Han Park is the CEO of Payment Labs, a streamlined payment platform that empowers companies to issue quick and compliant payments to anyone, anywhere. The growing company has processed over $20 million in prize payments, is trusted by Ubisoft, Sega, Krafton, and many others, and has been featured in The Gamer, Venture Beat, and more. An experienced founder and problem-solver, Han is a “realistic visionary” who has been at the forefront of innovation and business development for over 20 years, with expertise in project management, venture capital, new business development, and start-up operations experience. Prior to Payment Labs, he was President of Turtle Entertainment America, a subsidiary of ESL Gaming – the largest esports company in the world having sold for over $1 billion in 2022.

How did you get started in this business?

I was an executive at an esports organization that organized or produced esports tournaments and competitions, and one of our biggest challenges was dealing with prize payouts after competitions – something the esports industry has been grappling with since its roots. As the industry grew, the prize payout complications continued to scale, and as a user, I couldn’t find an existing payment solution for our payout problems. I decided to build a solution. This is where my first product, Prize Payments, originated.

How do you make money?

We make money in two ways: 1. For large, discrete batches of payments, Payment Labs charges the payor a service fee to cover the costs of using our turn-key solution to handle the payouts, and 2. For more frequent batch runs, we charge the payor a fixed monthly fee with tiered discounts based on the expected annual volume of payments. We also have relationships with financial partners based on aggregated volume, where we make money from the transactions we help process.

How long did it take for you to become profitable?

Payment Labs is still in startup mode and is not yet profitable, but we are seeing annual revenue growth of almost 100% and expect to be profitable within the next 12 months.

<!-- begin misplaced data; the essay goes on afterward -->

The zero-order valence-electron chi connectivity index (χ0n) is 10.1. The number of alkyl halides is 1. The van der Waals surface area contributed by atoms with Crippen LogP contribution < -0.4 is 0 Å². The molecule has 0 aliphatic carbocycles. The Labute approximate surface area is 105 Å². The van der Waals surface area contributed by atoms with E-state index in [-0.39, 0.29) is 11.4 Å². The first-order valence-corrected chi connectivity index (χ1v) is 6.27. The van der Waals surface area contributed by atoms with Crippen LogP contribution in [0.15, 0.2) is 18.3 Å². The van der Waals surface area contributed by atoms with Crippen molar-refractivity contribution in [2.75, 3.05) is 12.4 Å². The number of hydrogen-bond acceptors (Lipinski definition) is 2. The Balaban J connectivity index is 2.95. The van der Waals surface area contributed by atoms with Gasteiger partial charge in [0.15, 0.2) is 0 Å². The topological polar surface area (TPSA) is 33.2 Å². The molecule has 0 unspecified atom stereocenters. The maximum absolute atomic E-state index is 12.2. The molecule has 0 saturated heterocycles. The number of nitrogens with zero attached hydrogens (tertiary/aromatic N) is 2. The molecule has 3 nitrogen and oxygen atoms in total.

When you were starting out, was there ever a time you doubted it would work? If so, how did you handle that?

In November 2018, we went live with our first product for gaming and esports – Prize Payments – and started our sales efforts. It took about six months to sign our first $1 million customer, and we had good growth and momentum. Then in 2020, the COVID-19 pandemic completely shut down live gaming events and esports competitions. This halted our momentum as the majority of the prize money we processed was tied to major live events.

At the time, I considered closing the business and even sat the team down to discuss if we wanted to continue with the startup, given the lockdown and uncertainty around when live events would come back. We decided to hunker down and focus on upgrading the platform to the next version. It ended up being one of the best decisions we made because we were able to build off Prize Payments, to service both live and online event payouts. The shift from live to online events is one that the esports industry made easily. And the ability to support online events opened the doors to other industries – with similar payout challenges – in the more global digital economy, where the need for compliant and efficient business payments to individuals – such as content creators and influencers – is continuing to increase in the post-pandemic world. So instead of closing shop, we doubled down and went bigger – launching Payment Labs. We also expanded our platform to accommodate other adjacent verticals with the addition of our broader product Mallo, which focuses on compliant and efficient business payments to individuals.

How did you get your first customer?

I have been in the esports industry for more than 20 years, so I had existing relationships with key individuals – at the game publisher and tournament organizer levels – dealing with the same payout challenges I was experiencing. I approached a select few that I knew were searching for an immediate solution to deal with a backlog of prize payment payouts from past events.

As a new platform – not yet proven in the market – it was challenging to get our first major game publisher to sign on to Payment Labs. Our initial sales cycle was a lot longer than we had expected, but we fortunately had an initial team member who took a position with a target customer and internally championed using Payment Labs.

What is one marketing strategy (other than referrals) that you’re using that works really well to generate new business?

As a startup, Payment Labs has been frugal with marketing spend while developing a go-to-market strategy for each vertical we target. As we research these target verticals, we have been working with beta customers to get feedback on our platform and services to see if there is a market fit.

We also use LinkedIn to share content with our network and schedule meetings with key decision-makers at target companies. As we grow, Payment Labs plans to increase our marketing spend and finalize our go-to-market strategy.

What is the toughest decision you’ve had to make in the last few months?